Review: Think Tank Photo Sling-O-Matic 30
By Ellis Vener
In general I haven’t been a fan of the sling type camera bags I’ve tried so far. Either there is trouble with accessibility, feeling comfortable, or both. One issue is that all of the ones I’ve tried before were designed to be carried all of the time over only just one shoulder. The Think Tank Photo Sling-O-Matic bags differ because they're more of a case-like design instead of being based on the messenger bag design, and you can switch the load from the left to right shoulder with no fuss. When you’re carrying a heavy load over just one shoulder, you want to be able to switch sides periodically to balance out the wear and tear on your body.
This is essentially a rigidly framed top-loading, rectangular dual-compartment camera and laptop case with a single permanently attached body sling strap. The front, sides and bottom are rigid with a little padding; the top is padded but soft. It's equally suitable for electronics or small lighting and grip gear. On the outside there are two large flat document compartments, one on the front and one on the back, and a narrower one on the top of the main compartment. On the inside of the top flap there is a fourth flat zippered compartment with a clear window. There are are two handles as well. A bag this compact should fit with no problems in the overhead bin of a puddle jumper commuter jet, but I haven't actually tried it.
Specs: The Sling-O-Matic 30's interior dimensions are 11.25 (W) x 16(H) x 5.5 (D) inches for the main compartment and 11.25 x 16 x 1.5 inches for the laptop compartment. Outside dimensions are 12 (W) x 17.25 (H) x 7.5 (D). Empty weight ranges from 2.9 to 4.0 pounds depending on accessories used.
Capacity and access: Once you've moved it from your back to your chest, you've got excellent accessibility. Nose down, a Nikkor 70-200mm f/2.8G VRII (with the tripod mount foot removed) mounted on a Nikon D3s with an RRS L-bracket smoothly eases in and out. There is still plenty of room for other smaller lenses, flashes, etc. With the case on your chest, the top of the case serves as a small platform (approximately 6.5 x 16.5 inches) that serves nicely to rest your elbows on when shooting with a longer lens, or as a small writing platform.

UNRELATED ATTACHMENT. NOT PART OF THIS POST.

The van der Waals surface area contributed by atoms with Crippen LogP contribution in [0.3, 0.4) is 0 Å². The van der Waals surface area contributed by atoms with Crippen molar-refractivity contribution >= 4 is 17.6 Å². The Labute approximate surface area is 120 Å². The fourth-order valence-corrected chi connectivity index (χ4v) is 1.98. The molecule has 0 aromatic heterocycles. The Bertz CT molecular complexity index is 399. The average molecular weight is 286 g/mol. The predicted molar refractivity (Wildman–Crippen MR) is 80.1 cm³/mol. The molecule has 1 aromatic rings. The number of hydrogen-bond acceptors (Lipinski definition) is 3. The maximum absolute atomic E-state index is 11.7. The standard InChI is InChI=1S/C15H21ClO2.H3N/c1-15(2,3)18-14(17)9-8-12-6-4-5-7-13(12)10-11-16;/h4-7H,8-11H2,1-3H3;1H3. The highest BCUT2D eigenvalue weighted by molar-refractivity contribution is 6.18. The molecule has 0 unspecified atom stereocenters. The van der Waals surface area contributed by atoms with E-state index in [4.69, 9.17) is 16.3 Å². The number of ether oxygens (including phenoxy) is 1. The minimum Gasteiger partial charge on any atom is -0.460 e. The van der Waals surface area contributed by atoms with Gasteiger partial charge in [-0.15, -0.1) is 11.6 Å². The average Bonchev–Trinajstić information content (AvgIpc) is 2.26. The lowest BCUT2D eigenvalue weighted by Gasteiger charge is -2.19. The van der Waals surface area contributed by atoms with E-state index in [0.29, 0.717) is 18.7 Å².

Fully loaded, it will hold more than you would like to carry around all day. I am a big guy who works out regularly and am in pretty good shape, so take my advice: do yourself a favor; use common sense when selecting just how much gear to carry.
Looks: As my 7-year-old put it when she saw me wearing it, "That looks stupid." My wife wasn’t wild about it either, and they are used to seeing me accessorized with photo geek attire. I suspect it was designed to be functionally and not aesthetically beautiful. I can also see this bag being very useful for filmmakers and sound crews as well as photographers. It is faster to access than a backpack and can hold plenty of gear. Given it’s size I'm pretty sure I won’t want to be using it if I am working in a very crowded space, like a street market or a store full of Steuben Glass, either.
Wearability and comfort: The sling can be used over your left or right shoulder without detaching or reconfiguring the sling. It is easy to put on and take off. Depending on whether it the sling is over your left or right shoulder, the U-shaped zippered top flap will either open away from you (left shoulder) or towards you (right shoulder). Different weights of YKK RC-Fuse zippers are used for the different compartments, with the sturdiest one on the main compartment.
The shoulder portion of the strap is well padded, as well as nice and wide, but tapers down as you get towards the lower attachment point on the bag. The middle section of the strap connects to the shoulder and lower attachment points with brass swivels, and its length is adjustable. I'm 6'5" and long waisted but the Think Tank Photo Sling-O-Matic 30 fits me well.